HANNAH BEER discusses how Peaches Geldof’s death has exposed social media as falsely personalising.
When I heard that Peaches Geldof had died, suddenly, at the age of 25, I was shocked. In fact, shocked is somewhat of an understatement: I was quite upset. Maybe because she leaves behind two small boys who will now have to grow up without a mother, or because it’s eerily reminiscent of her own mother’s sudden death. Maybe it’s both of these things, but it’s also because I felt as if I was fully aware of how much she loved her children, because for some time now, I had seen pictures of Peaches and her family several times a day on my Instagram feed; much more frequently, in fact, than I do my own family – be it in photo form or real life. I felt sad for her family because I’d become privy to her life with all of them. In some weird way, I felt as if I knew her.
When you see that written down, it looks ridiculous – really ridiculous in fact, and also more than a little selfish. Peaches’ death, contrary to what all the tabloid newspapers’ front pages may be saying, is not about what she posted on Instagram, or what her last tweet was, or whoever might have seen it. It is the private business of her family and her friends: the people who actually knew her. Whilst it is nice that “#RIPPeaches” is trending on Twitter, is it not a little… impersonal? It was the same when Lou Reed and Nelson Mandela died; people tweeted their ‘messages of condolences’ followed by 140 characters of what they ate for breakfast, whilst some even tweeted wondering who the person they have just mourned actually is. Social media has created a bizarre false sense of the personal (like it did with me), whilst simultaneously removing any sense of the actual person. As shocked as I was to hear about Peaches’ death, I was astounded to see the reaction of some people on Twitter. “I don’t really know who she was, but it’s always a sad day when a celebrity who isn’t Justin Bieber dies” was one thought that someone deemed appropriate to put out into the world forever. “Peaches Geldof has died – here are 25 of her best looks” was the magazine giant Cosmopolitan’s tasteful contribution.
The paradox of social media is that people feel more connected than ever, but the connection itself is an illusion: our personal proximity or distance remains the same. I’m willing to bet that whoever claimed they “don’t know” who Peaches Geldof was but it’s sad she wasn’t “Justin Bieber” didn’t think about the fact that this remark brutalises not only the recipient – who could be anyone, including Geldof’s children in years to come – but also the sender, i.e. themselves. Social platforms such as Twitter mean that everyone is privileged enough to have their voice heard; it seems increasingly that people are so concerned with being heard at all that they don’t consider what they’re actually saying. They disconnect the Twitter-voice with the person they are in real life – or who the person they’re talking about is in real life – in pursuit of jumping on a very fast-moving bandwagon or reaching their next follower goal. In short, it becomes a pursuit of promoting their online persona.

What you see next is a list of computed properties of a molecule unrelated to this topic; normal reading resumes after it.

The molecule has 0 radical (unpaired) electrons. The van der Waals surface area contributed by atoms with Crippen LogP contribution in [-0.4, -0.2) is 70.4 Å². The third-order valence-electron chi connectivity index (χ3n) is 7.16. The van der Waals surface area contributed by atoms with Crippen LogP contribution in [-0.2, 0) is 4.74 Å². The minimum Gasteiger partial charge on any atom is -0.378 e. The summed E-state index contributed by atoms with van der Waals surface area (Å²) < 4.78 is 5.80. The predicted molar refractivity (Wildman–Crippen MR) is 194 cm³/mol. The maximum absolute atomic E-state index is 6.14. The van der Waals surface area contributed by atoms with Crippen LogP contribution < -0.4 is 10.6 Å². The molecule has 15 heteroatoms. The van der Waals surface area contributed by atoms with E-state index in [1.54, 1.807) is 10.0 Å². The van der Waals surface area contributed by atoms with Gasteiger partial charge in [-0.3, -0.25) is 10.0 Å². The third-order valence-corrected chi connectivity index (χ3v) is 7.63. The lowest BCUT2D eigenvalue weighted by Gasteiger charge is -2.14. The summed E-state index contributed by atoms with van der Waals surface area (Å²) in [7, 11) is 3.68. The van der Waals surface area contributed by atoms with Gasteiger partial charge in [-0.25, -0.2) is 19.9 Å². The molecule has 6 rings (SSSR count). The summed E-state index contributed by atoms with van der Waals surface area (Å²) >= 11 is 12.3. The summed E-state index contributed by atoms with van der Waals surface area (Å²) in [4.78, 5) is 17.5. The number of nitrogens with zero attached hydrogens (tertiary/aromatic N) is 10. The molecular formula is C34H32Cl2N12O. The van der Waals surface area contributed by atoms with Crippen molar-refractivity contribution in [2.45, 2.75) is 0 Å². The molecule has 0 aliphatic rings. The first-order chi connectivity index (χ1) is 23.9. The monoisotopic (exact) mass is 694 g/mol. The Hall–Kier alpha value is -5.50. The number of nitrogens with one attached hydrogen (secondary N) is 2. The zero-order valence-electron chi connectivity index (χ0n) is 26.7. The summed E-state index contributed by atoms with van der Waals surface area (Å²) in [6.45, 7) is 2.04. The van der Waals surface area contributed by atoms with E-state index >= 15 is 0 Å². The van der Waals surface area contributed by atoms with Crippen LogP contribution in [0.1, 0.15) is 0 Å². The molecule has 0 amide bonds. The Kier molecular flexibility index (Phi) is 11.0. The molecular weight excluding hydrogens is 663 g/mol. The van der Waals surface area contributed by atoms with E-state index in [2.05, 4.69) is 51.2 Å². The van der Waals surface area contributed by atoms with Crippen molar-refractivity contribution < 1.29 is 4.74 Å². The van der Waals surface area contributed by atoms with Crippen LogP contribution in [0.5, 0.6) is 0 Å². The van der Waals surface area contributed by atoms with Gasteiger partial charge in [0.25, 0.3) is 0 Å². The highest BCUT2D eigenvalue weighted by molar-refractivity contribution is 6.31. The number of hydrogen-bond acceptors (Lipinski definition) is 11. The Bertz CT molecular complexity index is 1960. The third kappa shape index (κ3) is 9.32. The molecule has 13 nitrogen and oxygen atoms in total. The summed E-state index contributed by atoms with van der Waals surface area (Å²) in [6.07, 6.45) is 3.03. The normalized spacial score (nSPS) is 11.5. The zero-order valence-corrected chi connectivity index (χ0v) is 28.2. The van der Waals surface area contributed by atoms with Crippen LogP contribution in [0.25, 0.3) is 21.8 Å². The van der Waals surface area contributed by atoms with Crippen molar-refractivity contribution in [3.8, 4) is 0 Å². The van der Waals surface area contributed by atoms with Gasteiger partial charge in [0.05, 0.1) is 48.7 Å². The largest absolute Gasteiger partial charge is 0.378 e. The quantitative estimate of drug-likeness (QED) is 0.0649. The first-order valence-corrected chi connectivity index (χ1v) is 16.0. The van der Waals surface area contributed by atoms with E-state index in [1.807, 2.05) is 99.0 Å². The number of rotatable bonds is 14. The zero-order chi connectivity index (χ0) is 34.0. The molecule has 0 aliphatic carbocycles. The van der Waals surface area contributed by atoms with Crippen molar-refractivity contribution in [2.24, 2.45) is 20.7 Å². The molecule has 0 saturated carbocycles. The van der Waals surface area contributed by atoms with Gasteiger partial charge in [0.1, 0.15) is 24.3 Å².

Twitter, Instagram and Facebook have facilitated the desensitisation of a generation. It’s not just the way people react to celebrities- it’s also the way they treat people they actually know. Those couples, for example, who post every single aspect of their relationship online (the #aftersexselfie, anyone?), presumably wouldn’t make out in front of their exes because it might be slightly insensitive. This doesn’t, apparently, translate to an online forum.
The lack of personhood online apparently results in a lack of etiquette (for want of a better word and at risk of sounding like your grandma). But really, shouldn’t it just be that if you wouldn’t do it in real life, you shouldn’t do it online either? If you wouldn’t – and let’s hope no one would – barge into someone’s funeral, shout ‘Rest in Peace’ and then talk about their sartorial triumphs or failures, then you shouldn’t do the equivalent on Twitter. Just because we’re dealing with words and pictures on an iPhone screen rather than three dimensional people doesn’t mean those people don’t exist beyond the screen. Peaches Geldof, just like anyone, was not the summation of her Instagram likes or her Twitter followers, and her death is not just an absence from a news feed or tabloid pages. Her death is, for those that knew and love her, an unbearable loss, something, to quote her father, ‘beyond pain’. We could do with remembering that before we try to throw in our own 140 characters or less.